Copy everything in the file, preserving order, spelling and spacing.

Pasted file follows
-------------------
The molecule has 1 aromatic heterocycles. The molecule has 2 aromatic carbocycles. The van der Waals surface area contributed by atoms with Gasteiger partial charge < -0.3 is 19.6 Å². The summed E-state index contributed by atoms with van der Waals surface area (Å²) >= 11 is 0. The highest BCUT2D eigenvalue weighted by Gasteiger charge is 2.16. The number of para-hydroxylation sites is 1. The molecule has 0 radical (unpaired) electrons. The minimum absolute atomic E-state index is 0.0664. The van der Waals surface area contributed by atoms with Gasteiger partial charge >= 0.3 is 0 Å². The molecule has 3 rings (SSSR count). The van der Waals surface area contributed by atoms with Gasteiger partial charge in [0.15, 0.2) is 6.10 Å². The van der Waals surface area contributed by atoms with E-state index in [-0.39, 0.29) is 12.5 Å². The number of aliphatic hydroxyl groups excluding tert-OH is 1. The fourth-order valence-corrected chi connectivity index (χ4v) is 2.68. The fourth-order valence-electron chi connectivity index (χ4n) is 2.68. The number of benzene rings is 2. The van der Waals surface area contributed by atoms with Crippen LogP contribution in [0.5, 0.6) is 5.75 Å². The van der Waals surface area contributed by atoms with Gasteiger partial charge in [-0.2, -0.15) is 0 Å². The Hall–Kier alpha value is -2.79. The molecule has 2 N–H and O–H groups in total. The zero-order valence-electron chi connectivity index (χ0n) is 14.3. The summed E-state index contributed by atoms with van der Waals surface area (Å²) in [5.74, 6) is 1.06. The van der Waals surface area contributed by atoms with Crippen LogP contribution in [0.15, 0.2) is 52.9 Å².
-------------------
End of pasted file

The molecule has 1 aromatic heterocycles. The molecule has 2 aromatic carbocycles. The van der Waals surface area contributed by atoms with Gasteiger partial charge < -0.3 is 19.6 Å². The summed E-state index contributed by atoms with van der Waals surface area (Å²) >= 11 is 0. The highest BCUT2D eigenvalue weighted by Gasteiger charge is 2.16. The number of para-hydroxylation sites is 1. The molecule has 0 radical (unpaired) electrons. The minimum absolute atomic E-state index is 0.0664. The van der Waals surface area contributed by atoms with Gasteiger partial charge >= 0.3 is 0 Å². The molecule has 3 rings (SSSR count). The van der Waals surface area contributed by atoms with Gasteiger partial charge in [0.15, 0.2) is 6.10 Å². The van der Waals surface area contributed by atoms with E-state index in [-0.39, 0.29) is 12.5 Å². The number of aliphatic hydroxyl groups excluding tert-OH is 1. The fourth-order valence-corrected chi connectivity index (χ4v) is 2.68. The fourth-order valence-electron chi connectivity index (χ4n) is 2.68. The number of benzene rings is 2. The van der Waals surface area contributed by atoms with Crippen LogP contribution in [0.5, 0.6) is 5.75 Å². The van der Waals surface area contributed by atoms with Gasteiger partial charge in [-0.2, -0.15) is 0 Å². The Hall–Kier alpha value is -2.79. The molecule has 2 N–H and O–H groups in total. The zero-order valence-electron chi connectivity index (χ0n) is 14.3. The summed E-state index contributed by atoms with van der Waals surface area (Å²) in [5.74, 6) is 1.06. The van der Waals surface area contributed by atoms with Crippen LogP contribution in [0.15, 0.2) is 52.9 Å².